The French voyagers Eugène Flandin and Pascal Coste are among the first to provide not only a literary review of the structure of Persepolis, but also to create some of the best and earliest visual depictions of its structure. In their publications in Paris, in 1881 and 1882, titled Voyages en Perse de MM. Eugene Flanin peintre et Pascal Coste architecte, the authors provided some 350 ground breaking illustrations of Persepolis.[31] French influence and interest in Persia's archaeological findings continued after the accession of Reza Shah, when André Godard became the first director of the archeological service of Iran.[32]

In the 1800s, a variety of amateur digging occurred at the site, in some cases on a large scale.[31]

The first scientific excavations at Persepolis were carried out by Ernst Herzfeld and Erich Schmidt representing the Oriental Institute of the University of Chicago. They conducted excavations for eight seasons, beginning in 1930, and included other nearby sites.[33][34][35][36][37]

Achaemenid frieze designs at Persepolis

Herzfeld believed that the reasons behind the construction of Persepolis were the need for a majestic atmosphere, a symbol for the empire, and to celebrate special events, especially the Nowruz.[6] For historical reasons, Persepolis was built where the Achaemenid dynasty was founded, although it was not the center of the empire at that time.

Excavations of plaque fragments hint at a scene with a contest between Herakles and Apollo, dubbed A Greek painting at Persepolis.[38]


Persepolitan architecture is noted for its use of the Persian column, which was probably based on earlier wooden columns. Architects resorted to stone only when the largest cedars of Lebanon or teak trees of India did not fulfill the required sizes. Column bases and capitals were made of stone, even on wooden shafts, but the existence of wooden capitals is probable. In 518 BC, a large number of the most experienced engineers, architects, and artists from the four corners of the universe were summoned to engage and with participation, build the first building to be a symbol of universal unity and peace and equality for thousands of years.

The buildings at Persepolis include three general groupings: military quarters, the treasury, and the reception halls and occasional houses for the King. Noted structures include the Great Stairway, the Gate of All Nations, the Apadana, the Hall of a Hundred Columns, the Tripylon Hall and the Tachara, the Hadish Palace, the Palace of Artaxerxes III, the Imperial Treasury, the Royal Stables, and the Chariot House.[39]

Ruins and remains

Reliefs of lotus flowers are frequently used on the walls and monuments at Persepolis.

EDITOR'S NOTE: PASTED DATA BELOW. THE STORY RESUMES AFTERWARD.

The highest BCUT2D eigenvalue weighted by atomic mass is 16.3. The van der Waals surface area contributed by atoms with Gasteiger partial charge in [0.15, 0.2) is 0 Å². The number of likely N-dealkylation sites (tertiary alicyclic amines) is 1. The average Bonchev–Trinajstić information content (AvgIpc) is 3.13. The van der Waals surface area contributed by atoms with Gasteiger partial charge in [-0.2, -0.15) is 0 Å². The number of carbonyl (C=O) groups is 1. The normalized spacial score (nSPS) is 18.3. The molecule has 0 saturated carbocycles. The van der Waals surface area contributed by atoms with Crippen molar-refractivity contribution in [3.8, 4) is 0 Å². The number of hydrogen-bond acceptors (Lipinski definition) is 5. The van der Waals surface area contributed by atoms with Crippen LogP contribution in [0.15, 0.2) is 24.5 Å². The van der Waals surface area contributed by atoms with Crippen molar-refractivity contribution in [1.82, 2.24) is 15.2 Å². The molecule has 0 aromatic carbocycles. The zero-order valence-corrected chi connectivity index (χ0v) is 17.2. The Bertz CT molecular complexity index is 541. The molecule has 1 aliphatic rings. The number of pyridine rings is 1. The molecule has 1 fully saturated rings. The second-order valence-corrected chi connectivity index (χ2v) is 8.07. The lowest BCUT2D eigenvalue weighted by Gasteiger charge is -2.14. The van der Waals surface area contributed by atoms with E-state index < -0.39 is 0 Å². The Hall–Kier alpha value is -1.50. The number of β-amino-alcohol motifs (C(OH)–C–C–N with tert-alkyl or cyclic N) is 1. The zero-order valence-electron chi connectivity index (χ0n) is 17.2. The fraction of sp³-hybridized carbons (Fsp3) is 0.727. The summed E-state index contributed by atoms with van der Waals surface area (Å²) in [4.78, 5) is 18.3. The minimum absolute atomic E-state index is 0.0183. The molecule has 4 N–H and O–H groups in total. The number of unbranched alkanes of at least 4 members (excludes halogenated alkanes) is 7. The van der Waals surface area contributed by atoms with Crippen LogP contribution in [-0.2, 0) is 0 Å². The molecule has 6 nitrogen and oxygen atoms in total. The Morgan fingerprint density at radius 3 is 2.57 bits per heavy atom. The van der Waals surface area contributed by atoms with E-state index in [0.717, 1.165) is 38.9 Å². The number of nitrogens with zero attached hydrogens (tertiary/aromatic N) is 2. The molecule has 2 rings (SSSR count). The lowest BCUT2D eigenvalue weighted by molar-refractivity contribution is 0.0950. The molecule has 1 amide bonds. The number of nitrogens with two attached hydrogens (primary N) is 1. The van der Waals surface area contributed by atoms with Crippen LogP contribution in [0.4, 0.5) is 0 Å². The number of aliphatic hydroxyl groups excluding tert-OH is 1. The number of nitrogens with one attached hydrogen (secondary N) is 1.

Ruins of a number of colossal buildings exist on the terrace. All are constructed of dark-grey marble. Fifteen of their pillars stand intact. Three more pillars have been re-erected since 1970. Several of the buildings were never finished. F. Stolze has shown that some of the mason's rubbish remains.

So far, more than 30,000 inscriptions have been found from the exploration of Persepolis, which are small and concise in terms of size and text, but they are the most valuable documents of the Achaemenid period. Based on these inscriptions that are currently held in the United States most of the time indicate that during the time of Persepolis, wage earners were paid.

Since the time of Pietro Della Valle, it has been beyond dispute that these ruins represent the Persepolis captured and partly destroyed by Alexander the Great.

Behind the compound at Persepolis, there are three sepulchers hewn out of the rock in the hillside. The facades, one of which is incomplete, are richly decorated with reliefs. About 13 km (8.1 mi) NNE, on the opposite side of the Pulvar River, rises a perpendicular wall of rock, in which four similar tombs are cut at a considerable height from the bottom of the valley. Modern-day Iranians call this place Naqsh-e Rustam ("Rustam Relief"), from the Sasanian reliefs beneath the opening, which they take to be a representation of the mythical hero Rostam. It may be inferred from the sculptures that the occupants of these seven tombs were kings. An inscription on one of the tombs declares it to be that of Darius I, concerning whom Ctesias relates that his grave was in the face of a rock, and could only be reached by the use of ropes. Ctesias mentions further, with regard to a number of Persian kings, either that their remains were brought "to the Persians," or that they died there.

Gate of All Nations

The Gate of All Nations, referring to subjects of the empire, consisted of a grand hall that was a square of approximately 25 m (82 ft) in length, with four columns and its entrance on the Western Wall. There were two more doors, one to the south which opened to the Apadana yard and the other opened onto a long road to the east. Pivoting devices found on the inner corners of all the doors indicate that they were two-leafed doors, probably made of wood and covered with sheets of ornate metal.

A pair of lamassus, bulls with the heads of bearded men, stand by the western threshold. Another pair, with wings and a Persian Head (Gopät-Shäh), stands by the eastern entrance, to reflect the power of the empire.

The name of Xerxes I was written in three languages and carved on the entrances, informing everyone that he ordered it to be built.

The Apadana Palace

Statue of a Persian Mastiff found at the Apadana, kept at the National Museum, Tehran.